Mining Black Gold
Twice a week, every week, Middlebury College’s custom-equipped Freightliner dump truck rumbles up South Street with about 10,000 pounds of food waste. It’s destination? The College’s composting facility where the staff from facilities services turn food waste into about 1,500 cubic yards of compost a year.
Composting can be a long and complicated process, both in terms of its labor and its science, but it’s one that Middlebury has been dedicated to since 1993, not only to save money and reduce its carbon footprint, but also to maintain and improve the natural beauty of its campus.
“Compost increases soil fertility, not in a traditional ‘fertilizer’ approach, but by increasing porosity, nutrient capacity, and water-holding characteristics,” explains Tim Parsons, the College horticulturalist. “Organic matter creates a living, breathing soil, a more natural ecosystem in an artificial construct, that of our trees, shrubs, and lawns.”
Backyard composters might think that those 10,000 pounds of food waste are just about all you’ll need to make compost. Mix in some leaves and grass clippings, turn it over a few times, wait a couple of months, and voila!—you’ve got compost. But no, not so fast. It’s not compost until all the raw organic materials have decomposed—a process that takes a year or more of careful monitoring, mixing, turning, and screening.
Middlebury’s recipe for compost is no secret: three parts wood chips, one part horse manure, and one part food waste. It’s a formula that Director of Facilities Services Norm Cushman developed years ago while attending the Cornell Waste Management Institute. And all of the raw materials in Middlebury’s compost recipe are local: the wood chips are produced on campus or sourced from central Vermont. (They are the same chips delivered to the College’s biomass plant.) The manure comes from the Morgan Horse Farm in nearby Weybridge. And the food waste originates from the dining halls and the Grille, with a smattering from the Materials Recovery Center, the Bread Loaf campus and some of the College’s residential houses.
The waste consists of pre-consumer by-products like eggshells, fruit and vegetable peelings, or chicken skins; post-consumer discards from students’ dishes; and biodegradable items like paper napkins. And why is there so much of it, often 10 tons per week or more? Because the College serves meals to about 2,500 people a day, not counting special events like Commencement, Reunion, and Fall Family Weekend.
Six days a week (five in the summer) the white and blue Freightliner with its “hook-lift” box and hydraulically operated cover pulls up to the back of the dining halls to collect the food waste. Usually operated by Mike Field or Ricky Rheaume, the task of loading the food waste, hauling it to the composting facility, and depositing it at the composting site is not a job for the faint of heart. If the smell doesn’t get you, the sight of the food waste and the vermin it attracts makes it an occupation well suited for the Discovery Channel’s “Dirty Jobs” with Mike Rowe, or for the book 50 Jobs Worse Than Yours by Midd alum Justin Racz ’97.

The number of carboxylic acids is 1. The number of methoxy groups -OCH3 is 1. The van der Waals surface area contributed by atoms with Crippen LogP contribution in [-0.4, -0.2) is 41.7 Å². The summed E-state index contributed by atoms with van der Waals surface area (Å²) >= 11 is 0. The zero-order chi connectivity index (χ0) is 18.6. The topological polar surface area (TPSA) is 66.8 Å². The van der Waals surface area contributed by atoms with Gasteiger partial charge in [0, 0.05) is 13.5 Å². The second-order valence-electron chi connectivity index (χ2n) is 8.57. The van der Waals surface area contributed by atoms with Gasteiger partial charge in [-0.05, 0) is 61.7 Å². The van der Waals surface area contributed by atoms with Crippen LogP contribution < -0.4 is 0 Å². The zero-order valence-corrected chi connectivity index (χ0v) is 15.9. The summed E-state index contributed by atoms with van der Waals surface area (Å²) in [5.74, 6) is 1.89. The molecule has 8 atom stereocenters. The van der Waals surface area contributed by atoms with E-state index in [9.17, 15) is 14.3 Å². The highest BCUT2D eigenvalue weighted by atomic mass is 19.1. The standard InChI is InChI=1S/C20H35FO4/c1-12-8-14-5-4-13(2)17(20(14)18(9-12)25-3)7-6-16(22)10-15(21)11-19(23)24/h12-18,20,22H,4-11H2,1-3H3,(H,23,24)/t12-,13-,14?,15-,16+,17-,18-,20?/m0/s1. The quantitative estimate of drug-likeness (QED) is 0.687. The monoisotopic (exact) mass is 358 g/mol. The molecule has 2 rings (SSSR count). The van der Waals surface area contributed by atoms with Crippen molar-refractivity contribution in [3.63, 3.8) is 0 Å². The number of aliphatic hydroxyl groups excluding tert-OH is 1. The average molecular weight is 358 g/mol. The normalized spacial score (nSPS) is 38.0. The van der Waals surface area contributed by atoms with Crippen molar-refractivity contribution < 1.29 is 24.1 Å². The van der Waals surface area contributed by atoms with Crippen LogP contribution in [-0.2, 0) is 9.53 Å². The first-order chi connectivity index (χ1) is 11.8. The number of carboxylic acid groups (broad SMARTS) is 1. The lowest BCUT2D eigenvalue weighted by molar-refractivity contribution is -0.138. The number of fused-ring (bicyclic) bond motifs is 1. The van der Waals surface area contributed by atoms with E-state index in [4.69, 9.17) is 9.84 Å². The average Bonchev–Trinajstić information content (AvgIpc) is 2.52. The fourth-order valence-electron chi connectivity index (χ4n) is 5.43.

But for Field and Rheaume, both of whom have worked at the College for 20 years, it goes with the territory.
The staff at dining services plays a key role in the collection of food waste, and Melissa Beckwith, manager of waste management at Middlebury, salutes their efforts to keep the waste out of trash bound for the landfill, and for ensuring that almost no contamination gets into the future compost.
After the food waste is delivered to the composting site, it is mixed with the woodchips and horse manure on an enormous cement pad that’s about 200 feet long by about 60 feet wide. The College employs a “turned windrow system” to make its compost. A John Deere loader periodically turns the mixture to achieve a core temperature of about 130 degrees F., a level at which bacteria and other helpful organisms in the mound will grow, thrive, oxidize, and cause the solid materials to decompose.
John Gosselin, waste management team leader, keeps a watchful eye and nose on the windrows. “You can tell a lot by the smell,” he says, meaning that the aerobic oxidation of organic materials produces almost no objectionable odor. So when there is an unpleasant smell, Gosselin knows it’s time to turn the pile to achieve more aeration or to consider adjusting the mixture.
Even so, the job isn’t quite done yet. It’s not “black gold” until the material is small enough to pass through a five-eighths of an inch screen and decompose for another six to eight months. The pieces that won’t fit the screen, the “tailings,” go back for another year in the windrow before seeing if they can pass the screen test again. Then, and only then, is the compost ready to enrich the soils at the College.
Last spring, Tim Parsons and the landscaping staff spread about 75 cubic yards of College-made compost on the quadrangle formed by Old Stone Row, Warner Hall, Davis Library, and the Axinn Center at Starr Library. “The purpose was to improve compaction problems underneath some of our older, more stressed trees,” Parsons said.
“Certainly the lawn greened up as well, but the organic matter will linger in the soil for years improving aeration, holding onto moisture better in droughts, and allowing soil nutrients to remain available to the trees instead of leaching down into the soil profile.”
Recently the College began spreading compost on its natural-grass athletic fields to transition those grounds to organic maintenance practices. So are there ever any concerns with the compost? “Only one,” Parsons laments. “There’s never enough of it, not by a long shot. If we had the resources to spread it, we could use four times the amount that we generate.”
Interested in finding out more about composting? Use these links below.